According to the ISO 2859 standard, one inspection should be performed on “items of a single type, grade, class, size and composition, manufactured under uniform conditions at essentially the same time”.
In clear, if you are going to ship 15 sofas and 30 tables together, you are strongly advised to perform two separate inspections. Do not bundle different products in one inspection!
For those readers who want to jump to my conclusions, they can read this infographic: Sampling plan calculations for quality inspections. It is a simple guideline to avoid this mistake.
And for those who want the long version: read the rest of this article.
The theory: why one inspection must cover one type of products
It is possible to gather 2 or 3 references in 1 inspection, and it is often less work (because there are less samples to check).
But it is also more risky. One reference might have lots of defects, but overall the inspection might be passed if the other references “compensate” by presenting very few defects. Then the buyer realizes that he can’t sell one of the references because the customers keep returning it.
I only advise to bundle different products if they go through a similar production process, if they are roughly as difficult to make, and if they are made in the same factory (if possible on the same line).
I will use the same example throughout this article. Sofas and tables are not produced the same way. They don’t present the same “opportunities for defects”. And they are often made in different workshops. They should be checked separately.
Example of a poor sampling choice
Let’s take an example:
A client has ordered 100 pillows and 600 pillow covers. He decides to do only 1 inspection, and to bundle these 2 products for the AQL check. The total number of products is 700 pcs.
Under level II (which is chosen most often), the code letter is J.
J corresponds to 80 pcs to check. It is feasible in 1 man-day.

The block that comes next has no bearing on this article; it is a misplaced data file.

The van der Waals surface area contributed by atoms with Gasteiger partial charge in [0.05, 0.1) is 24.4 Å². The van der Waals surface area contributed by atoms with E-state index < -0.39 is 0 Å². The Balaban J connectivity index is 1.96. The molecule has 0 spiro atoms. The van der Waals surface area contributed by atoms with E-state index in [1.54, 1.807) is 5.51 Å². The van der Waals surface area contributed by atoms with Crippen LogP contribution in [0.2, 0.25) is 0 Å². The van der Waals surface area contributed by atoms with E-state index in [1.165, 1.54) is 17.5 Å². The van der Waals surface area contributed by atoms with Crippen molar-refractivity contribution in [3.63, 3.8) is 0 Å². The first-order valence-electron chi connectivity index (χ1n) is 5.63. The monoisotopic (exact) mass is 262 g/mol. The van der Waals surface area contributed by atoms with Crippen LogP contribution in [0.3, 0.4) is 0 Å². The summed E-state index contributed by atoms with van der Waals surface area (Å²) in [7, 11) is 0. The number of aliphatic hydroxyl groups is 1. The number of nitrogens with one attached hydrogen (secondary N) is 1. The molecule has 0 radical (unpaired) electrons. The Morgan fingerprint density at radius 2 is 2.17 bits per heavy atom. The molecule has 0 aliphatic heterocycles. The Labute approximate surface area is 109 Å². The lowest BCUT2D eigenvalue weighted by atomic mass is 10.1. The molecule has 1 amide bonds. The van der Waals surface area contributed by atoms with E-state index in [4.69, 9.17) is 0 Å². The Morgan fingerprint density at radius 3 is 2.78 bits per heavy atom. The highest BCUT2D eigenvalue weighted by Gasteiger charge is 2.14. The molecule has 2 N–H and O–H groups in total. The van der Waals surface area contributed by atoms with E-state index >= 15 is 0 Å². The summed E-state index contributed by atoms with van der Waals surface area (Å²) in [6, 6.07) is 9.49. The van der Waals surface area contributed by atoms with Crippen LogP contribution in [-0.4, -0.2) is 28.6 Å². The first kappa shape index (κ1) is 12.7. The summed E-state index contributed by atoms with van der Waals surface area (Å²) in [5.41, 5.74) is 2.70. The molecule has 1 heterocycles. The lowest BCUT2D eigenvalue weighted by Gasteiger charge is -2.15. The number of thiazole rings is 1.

Among these 80 samples, how many are pillows, and how many are pillow covers? In principle the proportion must be the same as the total quantity:
- 80 x 100/700 = 11 pillows
- 80 x 600/700 = 69 pillow covers
The acceptability limits are: 5 major defects and 7 minor defects. In my example, the inspector finds:
- 4 major defects on the pillows, and none on the pillow covers.
- 5 minor defects on the pillows, and 2 on the pillow covers.
He adds up the numbers, and he is inside the limits. Based on this inspection protocol, it is impossible to reject the goods.
However, the smart reader will think “4 major defects on 11 pcs checked? The pillows are obviously not sellable.” And that’s right. The inspector found 36% of the pillows with a major defect!
Yet the other product “compensated” with a much lower proportion of the defects, and the client can’t easily tell the supplier to rework the pillows.
How this case should have been managed
Let’s take the same example. What should the inspector have done? Two separate inspections.
- For the pillows: 20 samples to check, maximum 1 major and 2 minor defects.
- For the pillow covers: 80 samples to check, maximum 5 major and 7 minor defects.
Total: 100 samples to check. It is more work for the inspector. In some cases it makes the difference between 1 man-day and 2 man-days.
This time, if there is a high proportion of defects on the pillows, it will certainly be over the AQL limits. The importer can refuse the goods, because the pre-agreed standard was not respected.
Is it clear?